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ERIC Number: EJ919430
Record Type: Journal
Publication Date: 2011-May
Pages: 18
Abstractor: As Provided
Reference Count: 0
ISSN: ISSN-0010-0277
Eye Movements Reveal the Time-Course of Anticipating Behaviour Based on Complex, Conflicting Desires
Ferguson, Heather J.; Breheny, Richard
Cognition, v119 n2 p179-196 May 2011
The time-course of representing others' perspectives is inconclusive across the currently available models of ToM processing. We report two visual-world studies investigating how knowledge about a character's basic preferences (e.g. "Tom's favourite colour is pink") and higher-order desires (his wish to keep this preference secret) compete to influence online expectations about subsequent behaviour. Participants' eye movements around a visual scene were tracked while they listened to auditory narratives. While clear differences in anticipatory visual biases emerged between conditions in Experiment 1, post-hoc analyses testing the strength of the relevant biases suggested a discrepancy in the time-course of predicting appropriate referents within the different contexts. Specifically, predictions to the target emerged very early when there was no conflict between the character's basic preferences and higher-order desires, but appeared to be relatively delayed when comprehenders were provided with conflicting information about that character's desire to keep a secret. However, a second experiment demonstrated that this apparent 'cognitive cost' in inferring behaviour based on higher-order desires was in fact driven by low-level features between the context sentence and visual scene. Taken together, these results suggest that healthy adults are able to make complex higher-order ToM inferences without the need to call on costly cognitive processes. Results are discussed relative to previous accounts of ToM and language processing.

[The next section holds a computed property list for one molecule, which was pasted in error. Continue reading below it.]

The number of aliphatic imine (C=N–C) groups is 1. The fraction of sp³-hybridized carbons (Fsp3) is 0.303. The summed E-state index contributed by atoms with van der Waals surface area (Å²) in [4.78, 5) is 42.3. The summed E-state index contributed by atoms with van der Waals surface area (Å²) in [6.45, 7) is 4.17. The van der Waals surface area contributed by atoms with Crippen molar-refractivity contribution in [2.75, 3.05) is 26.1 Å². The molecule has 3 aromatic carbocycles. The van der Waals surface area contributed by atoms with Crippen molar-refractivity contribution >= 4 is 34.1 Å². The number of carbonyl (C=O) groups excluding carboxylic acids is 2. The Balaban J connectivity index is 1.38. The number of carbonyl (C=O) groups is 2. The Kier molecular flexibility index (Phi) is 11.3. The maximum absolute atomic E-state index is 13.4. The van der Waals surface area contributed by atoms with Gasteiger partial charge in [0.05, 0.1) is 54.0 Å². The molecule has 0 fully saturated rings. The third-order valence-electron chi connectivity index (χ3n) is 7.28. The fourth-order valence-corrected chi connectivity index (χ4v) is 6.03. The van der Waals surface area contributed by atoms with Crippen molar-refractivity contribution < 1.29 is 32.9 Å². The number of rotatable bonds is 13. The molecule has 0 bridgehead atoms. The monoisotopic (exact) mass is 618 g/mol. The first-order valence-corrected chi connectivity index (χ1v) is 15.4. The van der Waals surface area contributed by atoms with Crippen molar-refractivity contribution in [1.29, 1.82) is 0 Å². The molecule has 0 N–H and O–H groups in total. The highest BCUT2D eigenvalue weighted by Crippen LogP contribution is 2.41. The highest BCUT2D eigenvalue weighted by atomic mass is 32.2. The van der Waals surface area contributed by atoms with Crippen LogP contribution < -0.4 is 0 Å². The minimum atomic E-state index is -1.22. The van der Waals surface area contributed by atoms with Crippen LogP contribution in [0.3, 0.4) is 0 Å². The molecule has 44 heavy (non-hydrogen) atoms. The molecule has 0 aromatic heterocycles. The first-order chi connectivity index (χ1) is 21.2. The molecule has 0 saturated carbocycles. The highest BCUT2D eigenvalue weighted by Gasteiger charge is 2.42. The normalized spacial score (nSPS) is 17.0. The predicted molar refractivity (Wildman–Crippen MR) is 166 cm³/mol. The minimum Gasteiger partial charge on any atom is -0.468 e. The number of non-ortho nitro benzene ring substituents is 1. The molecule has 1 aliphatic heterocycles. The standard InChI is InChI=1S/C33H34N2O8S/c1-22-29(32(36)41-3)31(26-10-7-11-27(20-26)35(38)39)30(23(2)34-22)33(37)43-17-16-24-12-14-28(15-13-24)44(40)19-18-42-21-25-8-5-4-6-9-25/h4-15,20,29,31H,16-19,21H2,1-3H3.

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Publication Type: Journal Articles; Reports - Evaluative
Education Level: N/A
Audience: N/A
Language: English
Sponsor: N/A
Authoring Institution: N/A